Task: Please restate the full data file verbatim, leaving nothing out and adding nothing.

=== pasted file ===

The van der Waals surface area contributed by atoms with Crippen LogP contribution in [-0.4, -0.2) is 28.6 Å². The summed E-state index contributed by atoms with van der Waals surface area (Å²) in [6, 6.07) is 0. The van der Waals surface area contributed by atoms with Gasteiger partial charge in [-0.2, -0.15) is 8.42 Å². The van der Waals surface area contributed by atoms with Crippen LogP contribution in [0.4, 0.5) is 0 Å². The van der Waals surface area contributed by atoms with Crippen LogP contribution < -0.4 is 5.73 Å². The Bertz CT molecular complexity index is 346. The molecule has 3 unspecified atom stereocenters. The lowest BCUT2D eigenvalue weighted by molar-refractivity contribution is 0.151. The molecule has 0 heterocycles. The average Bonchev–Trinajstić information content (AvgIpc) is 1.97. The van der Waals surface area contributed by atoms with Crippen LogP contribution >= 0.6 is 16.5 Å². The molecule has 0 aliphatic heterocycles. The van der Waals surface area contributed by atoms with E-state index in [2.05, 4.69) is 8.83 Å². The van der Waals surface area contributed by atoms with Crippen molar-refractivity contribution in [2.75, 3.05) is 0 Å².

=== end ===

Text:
The van der Waals surface area contributed by atoms with Crippen LogP contribution in [-0.4, -0.2) is 28.6 Å². The summed E-state index contributed by atoms with van der Waals surface area (Å²) in [6, 6.07) is 0. The van der Waals surface area contributed by atoms with Gasteiger partial charge in [-0.2, -0.15) is 8.42 Å². The van der Waals surface area contributed by atoms with Crippen LogP contribution in [0.4, 0.5) is 0 Å². The van der Waals surface area contributed by atoms with Crippen LogP contribution < -0.4 is 5.73 Å². The Bertz CT molecular complexity index is 346. The molecule has 3 unspecified atom stereocenters. The lowest BCUT2D eigenvalue weighted by molar-refractivity contribution is 0.151. The molecule has 0 heterocycles. The average Bonchev–Trinajstić information content (AvgIpc) is 1.97. The van der Waals surface area contributed by atoms with Crippen LogP contribution >= 0.6 is 16.5 Å². The molecule has 0 aliphatic heterocycles. The van der Waals surface area contributed by atoms with E-state index in [2.05, 4.69) is 8.83 Å². The van der Waals surface area contributed by atoms with Crippen molar-refractivity contribution in [2.75, 3.05) is 0 Å².